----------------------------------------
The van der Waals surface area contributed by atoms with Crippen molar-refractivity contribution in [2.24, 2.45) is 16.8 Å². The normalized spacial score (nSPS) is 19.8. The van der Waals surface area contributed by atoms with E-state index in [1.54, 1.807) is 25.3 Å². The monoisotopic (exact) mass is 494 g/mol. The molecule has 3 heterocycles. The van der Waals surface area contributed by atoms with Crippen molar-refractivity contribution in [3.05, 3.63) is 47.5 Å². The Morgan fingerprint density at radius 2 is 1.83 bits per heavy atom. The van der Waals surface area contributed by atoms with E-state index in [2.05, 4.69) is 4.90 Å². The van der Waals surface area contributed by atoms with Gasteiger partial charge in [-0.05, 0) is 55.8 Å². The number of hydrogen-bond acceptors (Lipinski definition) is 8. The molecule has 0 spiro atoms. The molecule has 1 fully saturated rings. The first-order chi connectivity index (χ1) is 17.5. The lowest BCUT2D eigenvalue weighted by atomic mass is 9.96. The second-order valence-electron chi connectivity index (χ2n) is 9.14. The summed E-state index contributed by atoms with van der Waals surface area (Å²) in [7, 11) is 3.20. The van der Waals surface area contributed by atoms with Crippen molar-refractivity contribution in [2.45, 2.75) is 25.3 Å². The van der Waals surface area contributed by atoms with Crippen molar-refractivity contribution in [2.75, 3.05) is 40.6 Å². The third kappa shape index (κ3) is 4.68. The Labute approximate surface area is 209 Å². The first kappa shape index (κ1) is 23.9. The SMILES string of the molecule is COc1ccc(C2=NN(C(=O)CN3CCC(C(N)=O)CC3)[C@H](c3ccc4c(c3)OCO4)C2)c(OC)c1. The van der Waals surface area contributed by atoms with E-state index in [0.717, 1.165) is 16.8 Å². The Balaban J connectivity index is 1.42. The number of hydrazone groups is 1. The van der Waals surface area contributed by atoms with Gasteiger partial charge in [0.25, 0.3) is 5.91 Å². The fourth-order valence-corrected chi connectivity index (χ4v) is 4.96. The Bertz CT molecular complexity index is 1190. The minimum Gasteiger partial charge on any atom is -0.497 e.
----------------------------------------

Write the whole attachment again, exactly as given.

The van der Waals surface area contributed by atoms with Crippen molar-refractivity contribution in [2.24, 2.45) is 16.8 Å². The normalized spacial score (nSPS) is 19.8. The van der Waals surface area contributed by atoms with E-state index in [1.54, 1.807) is 25.3 Å². The monoisotopic (exact) mass is 494 g/mol. The molecule has 3 heterocycles. The van der Waals surface area contributed by atoms with Crippen molar-refractivity contribution in [3.05, 3.63) is 47.5 Å². The Morgan fingerprint density at radius 2 is 1.83 bits per heavy atom. The van der Waals surface area contributed by atoms with E-state index in [2.05, 4.69) is 4.90 Å². The van der Waals surface area contributed by atoms with Gasteiger partial charge in [-0.05, 0) is 55.8 Å². The number of hydrogen-bond acceptors (Lipinski definition) is 8. The molecule has 0 spiro atoms. The molecule has 1 fully saturated rings. The first-order chi connectivity index (χ1) is 17.5. The lowest BCUT2D eigenvalue weighted by atomic mass is 9.96. The second-order valence-electron chi connectivity index (χ2n) is 9.14. The summed E-state index contributed by atoms with van der Waals surface area (Å²) in [7, 11) is 3.20. The van der Waals surface area contributed by atoms with Crippen molar-refractivity contribution in [2.45, 2.75) is 25.3 Å². The van der Waals surface area contributed by atoms with Crippen molar-refractivity contribution in [2.75, 3.05) is 40.6 Å². The third kappa shape index (κ3) is 4.68. The Labute approximate surface area is 209 Å². The first kappa shape index (κ1) is 23.9. The SMILES string of the molecule is COc1ccc(C2=NN(C(=O)CN3CCC(C(N)=O)CC3)[C@H](c3ccc4c(c3)OCO4)C2)c(OC)c1. The van der Waals surface area contributed by atoms with E-state index in [0.717, 1.165) is 16.8 Å². The Balaban J connectivity index is 1.42. The number of hydrazone groups is 1. The van der Waals surface area contributed by atoms with Gasteiger partial charge in [0.25, 0.3) is 5.91 Å². The fourth-order valence-corrected chi connectivity index (χ4v) is 4.96. The Bertz CT molecular complexity index is 1190. The minimum Gasteiger partial charge on any atom is -0.497 e.